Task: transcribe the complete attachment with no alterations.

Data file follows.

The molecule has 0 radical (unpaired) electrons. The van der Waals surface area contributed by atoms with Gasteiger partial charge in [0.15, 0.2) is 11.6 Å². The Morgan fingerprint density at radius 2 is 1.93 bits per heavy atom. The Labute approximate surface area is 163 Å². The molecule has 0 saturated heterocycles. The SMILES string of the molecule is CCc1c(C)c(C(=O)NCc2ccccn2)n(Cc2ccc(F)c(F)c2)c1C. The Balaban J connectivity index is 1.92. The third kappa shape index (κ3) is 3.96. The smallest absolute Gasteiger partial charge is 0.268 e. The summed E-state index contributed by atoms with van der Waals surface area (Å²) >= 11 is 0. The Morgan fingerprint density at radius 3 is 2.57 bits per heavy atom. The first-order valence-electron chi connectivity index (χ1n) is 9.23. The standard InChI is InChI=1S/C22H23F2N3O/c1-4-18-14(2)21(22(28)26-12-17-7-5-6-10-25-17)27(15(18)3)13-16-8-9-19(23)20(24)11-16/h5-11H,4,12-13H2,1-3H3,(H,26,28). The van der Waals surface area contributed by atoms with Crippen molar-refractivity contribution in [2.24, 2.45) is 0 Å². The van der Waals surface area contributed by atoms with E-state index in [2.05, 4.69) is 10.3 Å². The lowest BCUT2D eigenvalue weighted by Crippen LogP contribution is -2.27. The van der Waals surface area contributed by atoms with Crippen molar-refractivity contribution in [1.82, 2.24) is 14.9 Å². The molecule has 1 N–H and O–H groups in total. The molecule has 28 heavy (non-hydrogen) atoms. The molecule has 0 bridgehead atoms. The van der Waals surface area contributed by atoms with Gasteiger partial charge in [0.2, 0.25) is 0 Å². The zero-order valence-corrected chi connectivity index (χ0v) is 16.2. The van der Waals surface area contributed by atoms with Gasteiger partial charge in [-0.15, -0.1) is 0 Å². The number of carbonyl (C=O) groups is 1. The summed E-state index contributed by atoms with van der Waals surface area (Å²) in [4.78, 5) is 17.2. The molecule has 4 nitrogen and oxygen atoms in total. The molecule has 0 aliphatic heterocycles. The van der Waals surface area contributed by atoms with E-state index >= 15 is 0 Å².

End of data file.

The molecule has 0 radical (unpaired) electrons. The van der Waals surface area contributed by atoms with Gasteiger partial charge in [0.15, 0.2) is 11.6 Å². The Morgan fingerprint density at radius 2 is 1.93 bits per heavy atom. The Labute approximate surface area is 163 Å². The molecule has 0 saturated heterocycles. The SMILES string of the molecule is CCc1c(C)c(C(=O)NCc2ccccn2)n(Cc2ccc(F)c(F)c2)c1C. The Balaban J connectivity index is 1.92. The third kappa shape index (κ3) is 3.96. The smallest absolute Gasteiger partial charge is 0.268 e. The summed E-state index contributed by atoms with van der Waals surface area (Å²) >= 11 is 0. The Morgan fingerprint density at radius 3 is 2.57 bits per heavy atom. The first-order valence-electron chi connectivity index (χ1n) is 9.23. The standard InChI is InChI=1S/C22H23F2N3O/c1-4-18-14(2)21(22(28)26-12-17-7-5-6-10-25-17)27(15(18)3)13-16-8-9-19(23)20(24)11-16/h5-11H,4,12-13H2,1-3H3,(H,26,28). The van der Waals surface area contributed by atoms with Crippen molar-refractivity contribution in [2.24, 2.45) is 0 Å². The van der Waals surface area contributed by atoms with E-state index in [2.05, 4.69) is 10.3 Å². The lowest BCUT2D eigenvalue weighted by Crippen LogP contribution is -2.27. The van der Waals surface area contributed by atoms with Crippen molar-refractivity contribution in [1.82, 2.24) is 14.9 Å². The molecule has 1 N–H and O–H groups in total. The molecule has 28 heavy (non-hydrogen) atoms. The molecule has 0 bridgehead atoms. The van der Waals surface area contributed by atoms with Gasteiger partial charge in [0.2, 0.25) is 0 Å². The zero-order valence-corrected chi connectivity index (χ0v) is 16.2. The van der Waals surface area contributed by atoms with Gasteiger partial charge in [-0.15, -0.1) is 0 Å². The number of carbonyl (C=O) groups is 1. The summed E-state index contributed by atoms with van der Waals surface area (Å²) in [4.78, 5) is 17.2. The molecule has 4 nitrogen and oxygen atoms in total. The molecule has 0 aliphatic heterocycles. The van der Waals surface area contributed by atoms with E-state index >= 15 is 0 Å².